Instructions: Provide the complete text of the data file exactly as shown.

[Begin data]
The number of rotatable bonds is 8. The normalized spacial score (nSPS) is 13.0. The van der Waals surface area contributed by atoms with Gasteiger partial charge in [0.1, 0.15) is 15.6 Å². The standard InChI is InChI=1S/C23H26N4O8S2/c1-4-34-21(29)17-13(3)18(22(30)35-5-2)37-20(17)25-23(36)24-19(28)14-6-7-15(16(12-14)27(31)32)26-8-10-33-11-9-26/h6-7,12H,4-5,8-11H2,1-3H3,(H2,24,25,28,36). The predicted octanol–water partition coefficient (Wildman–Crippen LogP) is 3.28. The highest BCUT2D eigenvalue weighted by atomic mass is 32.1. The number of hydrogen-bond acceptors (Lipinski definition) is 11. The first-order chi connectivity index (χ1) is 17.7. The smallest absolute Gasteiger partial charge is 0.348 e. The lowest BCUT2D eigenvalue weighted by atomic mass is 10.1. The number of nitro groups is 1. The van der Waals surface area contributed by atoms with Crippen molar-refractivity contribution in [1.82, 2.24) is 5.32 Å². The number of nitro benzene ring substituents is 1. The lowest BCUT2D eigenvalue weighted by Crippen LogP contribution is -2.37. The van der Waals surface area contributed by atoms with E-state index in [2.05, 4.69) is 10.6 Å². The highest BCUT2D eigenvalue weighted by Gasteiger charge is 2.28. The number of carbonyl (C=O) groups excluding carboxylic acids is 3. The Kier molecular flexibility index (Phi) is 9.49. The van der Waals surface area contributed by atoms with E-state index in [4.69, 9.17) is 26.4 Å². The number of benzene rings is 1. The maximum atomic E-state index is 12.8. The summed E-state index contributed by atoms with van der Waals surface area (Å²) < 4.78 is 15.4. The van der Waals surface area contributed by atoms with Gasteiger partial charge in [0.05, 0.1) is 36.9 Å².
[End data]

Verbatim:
The number of rotatable bonds is 8. The normalized spacial score (nSPS) is 13.0. The van der Waals surface area contributed by atoms with Gasteiger partial charge in [0.1, 0.15) is 15.6 Å². The standard InChI is InChI=1S/C23H26N4O8S2/c1-4-34-21(29)17-13(3)18(22(30)35-5-2)37-20(17)25-23(36)24-19(28)14-6-7-15(16(12-14)27(31)32)26-8-10-33-11-9-26/h6-7,12H,4-5,8-11H2,1-3H3,(H2,24,25,28,36). The predicted octanol–water partition coefficient (Wildman–Crippen LogP) is 3.28. The highest BCUT2D eigenvalue weighted by atomic mass is 32.1. The number of hydrogen-bond acceptors (Lipinski definition) is 11. The first-order chi connectivity index (χ1) is 17.7. The smallest absolute Gasteiger partial charge is 0.348 e. The lowest BCUT2D eigenvalue weighted by atomic mass is 10.1. The number of nitro groups is 1. The van der Waals surface area contributed by atoms with Crippen molar-refractivity contribution in [1.82, 2.24) is 5.32 Å². The number of nitro benzene ring substituents is 1. The lowest BCUT2D eigenvalue weighted by Crippen LogP contribution is -2.37. The van der Waals surface area contributed by atoms with E-state index in [2.05, 4.69) is 10.6 Å². The highest BCUT2D eigenvalue weighted by Gasteiger charge is 2.28. The number of carbonyl (C=O) groups excluding carboxylic acids is 3. The Kier molecular flexibility index (Phi) is 9.49. The van der Waals surface area contributed by atoms with E-state index in [4.69, 9.17) is 26.4 Å². The number of benzene rings is 1. The maximum atomic E-state index is 12.8. The summed E-state index contributed by atoms with van der Waals surface area (Å²) < 4.78 is 15.4. The van der Waals surface area contributed by atoms with Gasteiger partial charge in [0.05, 0.1) is 36.9 Å².